My favorite local game meat would be Roan, particularly its back strap. Hang the meat for a few days then slice the back strap into half-inch thick slices. Tenderize the meat slightly. Put the meat pieces (steaks) in a container with olive oil, salt, pepper and barbeque spice. Leave them in the container for at least six hours. Then heat up a thick steak pan on the fire and fry the steaks very swiftly. Serve them with chips and a salad. It is to die for.
SWAROVSKI OPTIK supports hunting whenever it is carried out sustainably, responsibly, legally, and in harmony with nature. The way the Nyae Nyae Conservancy manages natural resources, shows that hunting can promote wildlife conservation with clear measurable results through the sustainable use of game and nature. Although it might seem like a contradiction in terms, the Nyae Nyae Conservancy proves that hunting rare species can contribute to their conservation.
Nyae Nyae meaning ‘place without mountains, but rocky’ is the oldest and largest wildlife conservancy in Namibia. Located in the so-called Bushmanland in the northeast, on the border with Botswana, the Nyae Nyae Conservancy spreads over an area of approximately 2.23 acres of wilderness within the Kalahari Desert. The conservancy manages all visitors, tourism activities and hunting concessions. While the conservancy is a community based organization, the Ju/’hoansi San elect its leaders to derive benefits for its people through the sustainable use of their natural resources. It is home to numerous rare game species, like wild dogs, rhinos, roan and cheetahs. However, its main characteristic is the presence of elephants.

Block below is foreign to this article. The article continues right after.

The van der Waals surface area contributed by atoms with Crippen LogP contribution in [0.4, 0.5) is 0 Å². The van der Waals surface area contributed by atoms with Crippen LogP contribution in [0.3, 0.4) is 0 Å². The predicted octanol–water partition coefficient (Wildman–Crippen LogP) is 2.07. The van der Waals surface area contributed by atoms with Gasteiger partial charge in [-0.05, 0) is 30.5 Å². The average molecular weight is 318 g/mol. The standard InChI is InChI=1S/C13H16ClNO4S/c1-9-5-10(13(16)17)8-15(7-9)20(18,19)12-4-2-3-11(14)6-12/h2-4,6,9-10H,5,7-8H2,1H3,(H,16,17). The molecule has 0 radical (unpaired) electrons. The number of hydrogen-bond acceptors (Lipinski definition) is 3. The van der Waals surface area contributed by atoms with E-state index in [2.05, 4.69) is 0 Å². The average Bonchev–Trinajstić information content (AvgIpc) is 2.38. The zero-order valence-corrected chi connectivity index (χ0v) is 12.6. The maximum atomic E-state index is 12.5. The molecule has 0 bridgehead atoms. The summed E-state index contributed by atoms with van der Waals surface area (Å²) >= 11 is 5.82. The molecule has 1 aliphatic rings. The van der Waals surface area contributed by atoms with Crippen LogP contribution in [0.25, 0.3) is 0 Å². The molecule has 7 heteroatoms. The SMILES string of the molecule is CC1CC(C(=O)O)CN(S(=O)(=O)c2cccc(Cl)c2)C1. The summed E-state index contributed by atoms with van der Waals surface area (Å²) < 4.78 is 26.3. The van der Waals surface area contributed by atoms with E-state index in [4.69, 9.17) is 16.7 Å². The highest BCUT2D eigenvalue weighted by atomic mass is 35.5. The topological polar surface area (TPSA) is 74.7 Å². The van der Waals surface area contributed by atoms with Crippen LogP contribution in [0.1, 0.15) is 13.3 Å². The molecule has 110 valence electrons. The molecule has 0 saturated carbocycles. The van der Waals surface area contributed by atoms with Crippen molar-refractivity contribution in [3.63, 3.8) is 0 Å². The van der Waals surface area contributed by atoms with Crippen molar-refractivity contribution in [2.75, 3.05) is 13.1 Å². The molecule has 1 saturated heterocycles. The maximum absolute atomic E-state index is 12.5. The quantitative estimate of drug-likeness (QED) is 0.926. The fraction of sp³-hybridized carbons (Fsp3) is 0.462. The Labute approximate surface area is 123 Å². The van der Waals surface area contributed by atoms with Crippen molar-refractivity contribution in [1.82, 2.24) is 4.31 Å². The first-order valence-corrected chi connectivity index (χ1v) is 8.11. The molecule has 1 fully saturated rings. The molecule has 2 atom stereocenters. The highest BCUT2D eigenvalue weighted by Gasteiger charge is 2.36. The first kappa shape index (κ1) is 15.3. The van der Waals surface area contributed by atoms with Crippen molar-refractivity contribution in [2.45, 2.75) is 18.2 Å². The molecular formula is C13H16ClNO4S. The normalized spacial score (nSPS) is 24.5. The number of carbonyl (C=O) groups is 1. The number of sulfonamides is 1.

Founded in 1981, the Nyae Nyae Development Foundation of Namibia (NNDFN) supports the indigenous Ju/’hoansi San people of the Nyae Nyae area in the former eastern Bushmanland (Tsumkwe East). It empowers them to improve their quality of life economically and socially through the sustainable use of natural resources. The NNDFN backs the Nyae Nyae Conservancy, among other organizations.
Managed by the Nyae Nyae Conservancy, the Tsumkwe Tucsin Lodge is the only accommodation facility available in the Nyae Nyae. At the heart of this remote land, the surrounding San villages offer a fraught, yet fascinating insight into the lives of Southern Africa's longest-standing inhabitants.